Miers, John

Gender:
Male
Date and place of birth:
22 October 1758, Leeds
Date and place of death:
2 June 1801, London
Worked:
(fl) 1781-1801
Known places of work:
Leeds
Known techniques:
Painted on card
Known materials:
Card
Frames:
Plaster & pressed brass
Signature:
Not Recorded

Introduction:

John Miers is regarded by many as the finest British silhouette artist of the eighteenth century, if not of all time, and is certainly one of the most well known. Indeed, the Manchester Mercury's advertisement for Miers on 26 October 1784 stated that, 'the Method he employs is superior to any with which the Public has hitherto been amused'.

Miers' father was a painter of heraldic coach signs, and the young Miers assisted his father in his work. He began to paint silhouettes, and by 1781 had set up his own business in Leeds. Miers travelled to various northern towns and cities for work between 1883 and 1788. In 1788, Miers moved his business to London, on the Strand. His business was successful, as he left £20,000 upon his death, a fortune at the time. Miers painted few silhouettes after 1800 and is reported to have spent most of his time until his death sorting and filing his large collection of duplicate profiles. It is suspected that some silhouettes ascribed to Miers are actually the work of his famous assistant John Field. Miers married in 1781, and had eleven children many of whom went on to be artists in their own right.

Miers initially painted on card in thinned black paint, but later favoured painting on plaster. Due to the fact that the quality of Miers' work improved over time, and because he experimented with his work, he used a considerable number of trade labels. It seems that he used ten labels overall for his work, while two more labels bearing his name were actually used by John Field. He mostly used a plaster frame with some gilding, although a lot of these chipped over time and were reframed. His later work used a more expensive pressed brass frame. He mostly used flat glass although, again, was willing to experiment with convex glass.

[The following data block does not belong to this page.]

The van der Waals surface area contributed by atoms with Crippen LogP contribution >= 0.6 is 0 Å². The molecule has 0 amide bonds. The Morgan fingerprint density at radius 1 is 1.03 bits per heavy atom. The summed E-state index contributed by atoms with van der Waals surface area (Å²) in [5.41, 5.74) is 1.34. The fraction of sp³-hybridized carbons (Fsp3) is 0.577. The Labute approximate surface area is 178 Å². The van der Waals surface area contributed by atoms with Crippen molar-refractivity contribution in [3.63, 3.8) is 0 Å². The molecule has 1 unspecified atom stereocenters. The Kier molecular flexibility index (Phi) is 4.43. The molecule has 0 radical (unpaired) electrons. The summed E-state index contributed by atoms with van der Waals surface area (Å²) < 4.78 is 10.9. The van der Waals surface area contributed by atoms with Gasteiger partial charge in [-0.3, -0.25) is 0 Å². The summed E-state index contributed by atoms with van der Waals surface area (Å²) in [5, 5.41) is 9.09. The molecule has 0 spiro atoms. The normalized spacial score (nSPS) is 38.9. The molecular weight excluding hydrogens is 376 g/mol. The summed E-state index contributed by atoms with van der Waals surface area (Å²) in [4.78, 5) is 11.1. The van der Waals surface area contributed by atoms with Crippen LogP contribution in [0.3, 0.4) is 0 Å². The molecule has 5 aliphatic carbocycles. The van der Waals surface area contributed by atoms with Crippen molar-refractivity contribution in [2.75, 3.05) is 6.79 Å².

Miers' work developed in skill over time. While his early work was relatively plain, by the peak of his career his silhouettes were of a fine and elaborate quality, showing costume details, the texture of hair, eyelashes, and eventually jewellery. Miers was willing to experiment with his techniques over his career. His 'smudging' or 'shadow' technique is his most distinctive and skilled and accentuated hair texture, and frills on clothes. He developed this striking technique shortly before moving to London and continued to use it throughout his career. Miers remains popular to this day, and commands high prices at sales indicative of the quality of his work.

Additional research about John Miers:

Source: McKechnie (Author of, British Silhouette Artists and their Work 1760-1860)

Miers, John (McKechnie Section 4)
Miers, John (McKechnie Section 5)

Source: Joll (Hon. Secretary of the Silhouette Collectors Club and Editor of the Club's newsletter)

Miers, John (SCC Newsletter December 2001)
Miers, John (SCC Newsletter January 2009)
Miers, John (SCC Newsletter July 2001)

Gallery Silhouettes

Front of silhouette, in frame, with woman looking right, wearing a hat with ribbons.Front of Silhouette, in frame, with woman looking left, with an hatFront of silhouette, in frame, with man looking right.Front of Silhouette, in frame, with woman looking leftFront of Silhouette, in frame, with woman looking right and wearing a hatFront of silhouette, in frame, with woman looking right, with a hat with ribbon.